You were fired from your job, and you're sure it was not for legal reasons. They always commented on unusual parts of your life and when you were asked, you didn't hold back. They seemed interested in your sexuality the most, which should have been off-limits. It's your belief that you were terminated when your boss found out that you were gay.
A Los Angeles resident who reads the news regularly will frequently hear stories about how businesses of all sizes got caught violating either a state or federal law. Oftentimes, it is an employee, aptly named a whistleblower, who reports the violations to the proper authorities and thus gets the ball rolling on an investigation.
A whistleblower who used to work for the California Department of Industrial Relations recently received a $250,000 whistleblower settlement after being fired under suspicious circumstances.
A wrongful termination is nothing short of shocking to those who go through it. The truth is that many who face wrongful terminations know that something isn't right. They may also feel discriminated against or have a nagging feeling that someone is "out to get them." And, what's worse, is that they may be right.
A wrongful termination can be damaging in several ways. It can cause financial stress, hurt feelings and harm to the reputation of an individual. A wrongful termination might occur because of discrimination or for other illegal reasons.
A former employee, a vice president, says National Beverage Corp., the maker of LaCroix sparkling water, fired him after he suggested that his employer was planning to misrepresent how it manufactured its aluminum cans.
To follow up on our previous recent post about the ongoing problem with pregnancy discrimination, a woman who worked for Amazon in one of its California fulfillment centers has sued the company. She alleges pregnancy discrimination and wrongful termination.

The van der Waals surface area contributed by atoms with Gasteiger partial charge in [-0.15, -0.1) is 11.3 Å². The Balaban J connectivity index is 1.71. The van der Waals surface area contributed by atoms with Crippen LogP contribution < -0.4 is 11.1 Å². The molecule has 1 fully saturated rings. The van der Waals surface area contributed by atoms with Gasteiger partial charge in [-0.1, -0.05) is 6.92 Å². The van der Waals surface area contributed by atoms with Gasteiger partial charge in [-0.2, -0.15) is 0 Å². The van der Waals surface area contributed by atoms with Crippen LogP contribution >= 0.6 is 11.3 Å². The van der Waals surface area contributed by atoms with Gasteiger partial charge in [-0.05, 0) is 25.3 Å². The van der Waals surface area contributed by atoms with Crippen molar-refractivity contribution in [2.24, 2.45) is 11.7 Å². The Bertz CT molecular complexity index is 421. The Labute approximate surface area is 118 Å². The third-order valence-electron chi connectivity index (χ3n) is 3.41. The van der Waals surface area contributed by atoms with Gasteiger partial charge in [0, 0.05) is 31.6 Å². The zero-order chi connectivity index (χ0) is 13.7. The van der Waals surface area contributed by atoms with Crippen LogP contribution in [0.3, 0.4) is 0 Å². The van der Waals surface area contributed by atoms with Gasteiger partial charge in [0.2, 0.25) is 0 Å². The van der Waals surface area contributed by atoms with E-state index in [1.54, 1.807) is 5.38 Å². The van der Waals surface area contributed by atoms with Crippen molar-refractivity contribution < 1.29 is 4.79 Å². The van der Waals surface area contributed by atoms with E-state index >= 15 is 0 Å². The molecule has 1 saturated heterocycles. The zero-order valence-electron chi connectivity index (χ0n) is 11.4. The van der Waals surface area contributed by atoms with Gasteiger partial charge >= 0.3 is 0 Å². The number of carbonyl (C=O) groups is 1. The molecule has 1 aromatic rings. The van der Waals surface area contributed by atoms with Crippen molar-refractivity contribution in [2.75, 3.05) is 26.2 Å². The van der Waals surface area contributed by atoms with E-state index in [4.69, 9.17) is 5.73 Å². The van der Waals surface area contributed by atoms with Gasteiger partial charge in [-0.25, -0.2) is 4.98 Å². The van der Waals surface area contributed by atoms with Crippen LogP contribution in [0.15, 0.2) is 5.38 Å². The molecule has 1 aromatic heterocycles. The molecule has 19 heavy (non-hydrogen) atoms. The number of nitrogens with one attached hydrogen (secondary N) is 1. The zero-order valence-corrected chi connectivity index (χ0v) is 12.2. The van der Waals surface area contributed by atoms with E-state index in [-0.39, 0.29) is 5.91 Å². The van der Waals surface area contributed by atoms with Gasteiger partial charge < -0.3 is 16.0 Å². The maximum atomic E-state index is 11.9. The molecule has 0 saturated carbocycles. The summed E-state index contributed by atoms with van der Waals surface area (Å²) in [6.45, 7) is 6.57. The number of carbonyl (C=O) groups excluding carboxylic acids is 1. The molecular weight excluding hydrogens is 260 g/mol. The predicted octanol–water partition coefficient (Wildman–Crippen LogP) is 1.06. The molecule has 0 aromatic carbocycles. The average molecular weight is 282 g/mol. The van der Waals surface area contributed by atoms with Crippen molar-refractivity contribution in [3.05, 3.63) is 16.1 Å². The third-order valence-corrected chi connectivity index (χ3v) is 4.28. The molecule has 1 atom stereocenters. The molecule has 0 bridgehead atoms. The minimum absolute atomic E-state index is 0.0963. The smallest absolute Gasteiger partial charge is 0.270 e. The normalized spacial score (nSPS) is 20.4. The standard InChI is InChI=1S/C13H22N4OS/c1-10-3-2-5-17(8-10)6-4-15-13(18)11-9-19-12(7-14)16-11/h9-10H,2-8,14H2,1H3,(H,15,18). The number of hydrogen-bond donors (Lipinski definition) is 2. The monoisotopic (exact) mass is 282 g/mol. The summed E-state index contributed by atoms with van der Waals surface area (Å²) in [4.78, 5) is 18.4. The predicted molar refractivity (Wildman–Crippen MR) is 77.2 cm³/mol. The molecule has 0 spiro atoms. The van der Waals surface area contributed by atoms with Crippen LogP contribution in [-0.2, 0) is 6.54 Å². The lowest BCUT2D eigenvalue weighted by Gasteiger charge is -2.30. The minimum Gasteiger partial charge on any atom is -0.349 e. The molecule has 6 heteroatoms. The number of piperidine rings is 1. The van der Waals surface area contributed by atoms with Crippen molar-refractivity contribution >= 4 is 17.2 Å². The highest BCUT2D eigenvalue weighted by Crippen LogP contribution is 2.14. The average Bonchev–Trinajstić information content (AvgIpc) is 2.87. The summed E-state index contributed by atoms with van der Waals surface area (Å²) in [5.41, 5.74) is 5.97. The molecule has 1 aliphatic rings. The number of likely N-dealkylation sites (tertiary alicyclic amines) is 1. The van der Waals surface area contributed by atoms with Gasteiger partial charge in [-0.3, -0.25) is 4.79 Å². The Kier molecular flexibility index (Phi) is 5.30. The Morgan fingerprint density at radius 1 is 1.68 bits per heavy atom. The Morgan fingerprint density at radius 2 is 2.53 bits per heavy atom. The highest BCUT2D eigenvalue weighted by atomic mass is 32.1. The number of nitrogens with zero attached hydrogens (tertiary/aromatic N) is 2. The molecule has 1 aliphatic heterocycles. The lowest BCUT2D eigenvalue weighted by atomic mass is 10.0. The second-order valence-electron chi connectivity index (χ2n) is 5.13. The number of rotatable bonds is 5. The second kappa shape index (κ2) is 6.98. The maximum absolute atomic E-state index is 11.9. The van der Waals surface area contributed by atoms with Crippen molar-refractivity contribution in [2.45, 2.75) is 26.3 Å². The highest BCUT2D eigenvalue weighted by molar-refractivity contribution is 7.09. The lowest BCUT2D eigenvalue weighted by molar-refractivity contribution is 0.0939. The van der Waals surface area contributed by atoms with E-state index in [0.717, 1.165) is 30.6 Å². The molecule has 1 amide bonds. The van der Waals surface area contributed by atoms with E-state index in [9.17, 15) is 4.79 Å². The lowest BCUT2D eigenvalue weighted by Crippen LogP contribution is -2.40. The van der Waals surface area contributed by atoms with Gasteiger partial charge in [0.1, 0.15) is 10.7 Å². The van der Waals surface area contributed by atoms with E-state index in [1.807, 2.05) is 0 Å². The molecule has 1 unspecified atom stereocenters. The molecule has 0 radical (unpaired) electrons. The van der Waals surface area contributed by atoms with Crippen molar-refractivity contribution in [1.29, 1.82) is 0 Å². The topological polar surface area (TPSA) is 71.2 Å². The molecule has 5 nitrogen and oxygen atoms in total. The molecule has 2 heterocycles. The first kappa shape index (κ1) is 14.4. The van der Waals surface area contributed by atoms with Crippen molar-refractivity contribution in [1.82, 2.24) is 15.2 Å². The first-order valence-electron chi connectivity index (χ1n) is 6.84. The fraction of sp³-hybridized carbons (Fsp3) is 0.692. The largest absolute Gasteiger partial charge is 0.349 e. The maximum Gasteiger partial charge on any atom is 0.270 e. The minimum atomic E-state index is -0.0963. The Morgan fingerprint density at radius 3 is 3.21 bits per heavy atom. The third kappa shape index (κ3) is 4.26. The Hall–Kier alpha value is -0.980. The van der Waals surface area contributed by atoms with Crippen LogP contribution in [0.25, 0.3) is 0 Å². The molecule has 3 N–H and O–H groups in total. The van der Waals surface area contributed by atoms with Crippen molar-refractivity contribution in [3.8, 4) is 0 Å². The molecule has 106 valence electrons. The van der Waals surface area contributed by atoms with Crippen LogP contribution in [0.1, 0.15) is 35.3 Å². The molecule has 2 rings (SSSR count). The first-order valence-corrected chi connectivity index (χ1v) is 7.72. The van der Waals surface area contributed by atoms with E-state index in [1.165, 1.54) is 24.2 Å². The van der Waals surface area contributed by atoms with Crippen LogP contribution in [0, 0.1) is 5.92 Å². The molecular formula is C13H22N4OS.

In an interesting report out of California, it's been noted that the California Department of Industrial Relations in Oakland's former head has been accused of gross misconduct including falsifying documents, referring to employees by racial background, age-related characteristic or ethnicity. In some cases, she's accused of attempting to find out who certain whistle blowers were in order to retaliate against them. The report didn't name the director or department, but the former director has been facing news coverage as a result of the investigation.
As of January 2019, only 28 states had anti-SLAPP laws. The state of California maintains one of those statutes. SLAPP is an acronym that stands for "Strategic Lawsuit Against Public Participation." A SLAPP lawsuit is one in which the chief complaint involves the Defendant exercising his or her rights of free speech. California's anti-SLAPP statute allows a special motion to be filed by a Defendant asking that a Judge strike a complaint. It was first enacted in 1992.